1. Suppose that a boy is pulling(Force: P) a train of 4 toy cars(The boy and toy cars are linked with a string) at a constant velocity.
The mass of each car is m kg. If friction is negligible, what is the tension of the string?
Is it equal to force P? That's my guess.....

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## Answers and Replies

no man.....apply the free-body diagrams....and see for yourself...the tension varies in evry wire...

The tension force should be zero because you are neglecting friction, and the cars are moving at constant velocity.

Doc Al
Mentor
If the boy pulls with a force P and there is no friction, how is it moving at constant velocity? (Unless P = 0, of course. )

Gonzolo
ArmoSkater87 said:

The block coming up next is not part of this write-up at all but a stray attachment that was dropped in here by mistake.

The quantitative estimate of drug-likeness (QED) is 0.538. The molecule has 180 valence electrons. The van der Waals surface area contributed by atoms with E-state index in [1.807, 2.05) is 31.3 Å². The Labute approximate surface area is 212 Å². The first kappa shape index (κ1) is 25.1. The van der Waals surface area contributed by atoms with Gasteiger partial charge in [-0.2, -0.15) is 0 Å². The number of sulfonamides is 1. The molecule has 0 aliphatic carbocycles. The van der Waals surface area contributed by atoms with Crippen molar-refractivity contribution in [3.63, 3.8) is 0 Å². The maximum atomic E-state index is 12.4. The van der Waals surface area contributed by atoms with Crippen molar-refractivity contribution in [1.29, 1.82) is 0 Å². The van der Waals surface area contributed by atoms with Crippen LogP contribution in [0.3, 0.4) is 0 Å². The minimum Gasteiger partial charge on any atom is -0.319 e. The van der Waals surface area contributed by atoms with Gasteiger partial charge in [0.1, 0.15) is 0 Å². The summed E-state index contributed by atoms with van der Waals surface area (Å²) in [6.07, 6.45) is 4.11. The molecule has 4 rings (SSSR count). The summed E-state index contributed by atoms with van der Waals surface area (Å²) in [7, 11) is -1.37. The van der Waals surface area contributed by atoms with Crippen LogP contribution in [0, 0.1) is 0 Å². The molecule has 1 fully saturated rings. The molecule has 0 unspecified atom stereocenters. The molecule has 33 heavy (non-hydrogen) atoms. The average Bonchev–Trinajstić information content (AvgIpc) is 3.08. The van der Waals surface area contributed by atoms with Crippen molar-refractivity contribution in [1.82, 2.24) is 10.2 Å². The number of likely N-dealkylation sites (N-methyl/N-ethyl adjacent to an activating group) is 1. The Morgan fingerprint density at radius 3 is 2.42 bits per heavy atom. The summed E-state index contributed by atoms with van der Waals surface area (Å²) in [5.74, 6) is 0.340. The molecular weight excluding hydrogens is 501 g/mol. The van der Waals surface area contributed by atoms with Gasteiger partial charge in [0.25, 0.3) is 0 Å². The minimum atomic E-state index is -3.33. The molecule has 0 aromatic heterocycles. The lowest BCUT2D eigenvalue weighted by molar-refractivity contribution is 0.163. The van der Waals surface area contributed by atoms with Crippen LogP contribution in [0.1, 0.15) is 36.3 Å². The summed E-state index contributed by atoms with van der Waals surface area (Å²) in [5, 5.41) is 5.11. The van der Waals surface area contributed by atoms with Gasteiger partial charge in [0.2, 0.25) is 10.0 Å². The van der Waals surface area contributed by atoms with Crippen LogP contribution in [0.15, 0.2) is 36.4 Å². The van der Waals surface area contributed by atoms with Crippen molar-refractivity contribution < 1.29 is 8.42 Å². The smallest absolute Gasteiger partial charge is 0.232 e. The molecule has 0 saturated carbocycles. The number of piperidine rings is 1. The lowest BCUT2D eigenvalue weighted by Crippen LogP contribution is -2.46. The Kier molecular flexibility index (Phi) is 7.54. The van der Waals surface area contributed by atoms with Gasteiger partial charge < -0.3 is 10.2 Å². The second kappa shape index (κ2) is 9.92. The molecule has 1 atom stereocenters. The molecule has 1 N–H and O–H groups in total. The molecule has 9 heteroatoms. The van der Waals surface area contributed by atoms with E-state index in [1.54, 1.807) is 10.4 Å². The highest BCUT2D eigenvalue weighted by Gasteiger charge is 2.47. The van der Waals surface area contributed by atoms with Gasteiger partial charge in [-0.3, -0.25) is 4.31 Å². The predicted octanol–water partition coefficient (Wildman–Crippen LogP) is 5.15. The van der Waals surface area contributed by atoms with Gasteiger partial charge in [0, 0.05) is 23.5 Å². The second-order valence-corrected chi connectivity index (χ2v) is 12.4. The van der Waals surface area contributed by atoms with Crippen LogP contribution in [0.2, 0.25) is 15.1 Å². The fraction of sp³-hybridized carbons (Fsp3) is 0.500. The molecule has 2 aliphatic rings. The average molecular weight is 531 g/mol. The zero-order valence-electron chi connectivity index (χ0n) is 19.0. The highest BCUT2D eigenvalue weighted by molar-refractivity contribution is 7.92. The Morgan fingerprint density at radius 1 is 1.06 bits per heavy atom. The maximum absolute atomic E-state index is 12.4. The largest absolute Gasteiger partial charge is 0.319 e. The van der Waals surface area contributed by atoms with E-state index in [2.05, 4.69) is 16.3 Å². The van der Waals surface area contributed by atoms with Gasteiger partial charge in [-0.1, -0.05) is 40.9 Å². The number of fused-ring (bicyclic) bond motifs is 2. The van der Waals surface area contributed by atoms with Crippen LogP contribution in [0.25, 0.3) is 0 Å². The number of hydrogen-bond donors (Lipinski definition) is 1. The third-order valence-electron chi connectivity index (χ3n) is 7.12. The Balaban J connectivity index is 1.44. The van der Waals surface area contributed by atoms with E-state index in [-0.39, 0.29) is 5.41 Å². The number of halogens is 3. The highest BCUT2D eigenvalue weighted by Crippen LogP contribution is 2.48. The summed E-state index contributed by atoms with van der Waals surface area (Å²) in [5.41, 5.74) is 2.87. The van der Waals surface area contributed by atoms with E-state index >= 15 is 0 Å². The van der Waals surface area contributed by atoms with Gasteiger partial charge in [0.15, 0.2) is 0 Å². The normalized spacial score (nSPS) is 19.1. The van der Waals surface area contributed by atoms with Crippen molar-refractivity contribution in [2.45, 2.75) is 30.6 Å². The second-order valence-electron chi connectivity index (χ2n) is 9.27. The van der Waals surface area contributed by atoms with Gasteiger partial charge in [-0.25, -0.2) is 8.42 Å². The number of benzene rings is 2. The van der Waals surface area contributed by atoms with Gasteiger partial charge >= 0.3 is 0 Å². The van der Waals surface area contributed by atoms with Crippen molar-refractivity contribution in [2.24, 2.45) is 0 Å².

The tension force should be zero because you are neglecting friction, and the cars are moving at constant velocity.
With constant velocity, we can safely change "should be" to "is". The boy only needs to pull to get it started from zero mouvement and then to keep it going if there is friction. That's why wheels were invented. And that's why I'm confident Summer will be back next year.

Doc Al said:
If the boy pulls with a force P and there is no friction, how is it moving at constant velocity? (Unless P = 0, of course. )
It was a riddle yeah! P=0

Wouldn't there always be tension in the string? I mean, it cannot just float in midair, can it? If we neglect gravity completely, as zero friction would seem to suggest, then there would be no tension in the string, but otherwise there would have to be some tension in the string, otherwise it wouldn't be real! I am thinking specifically of a hanging cable and how (if I remember correctly) it hangs in the shape of a parabola under the influence of gravity and no other forces. Hmmm, so how do you make the string have no tension? Maybe you would just place it on a horizontal, flat, frictionless surface too! :uhh: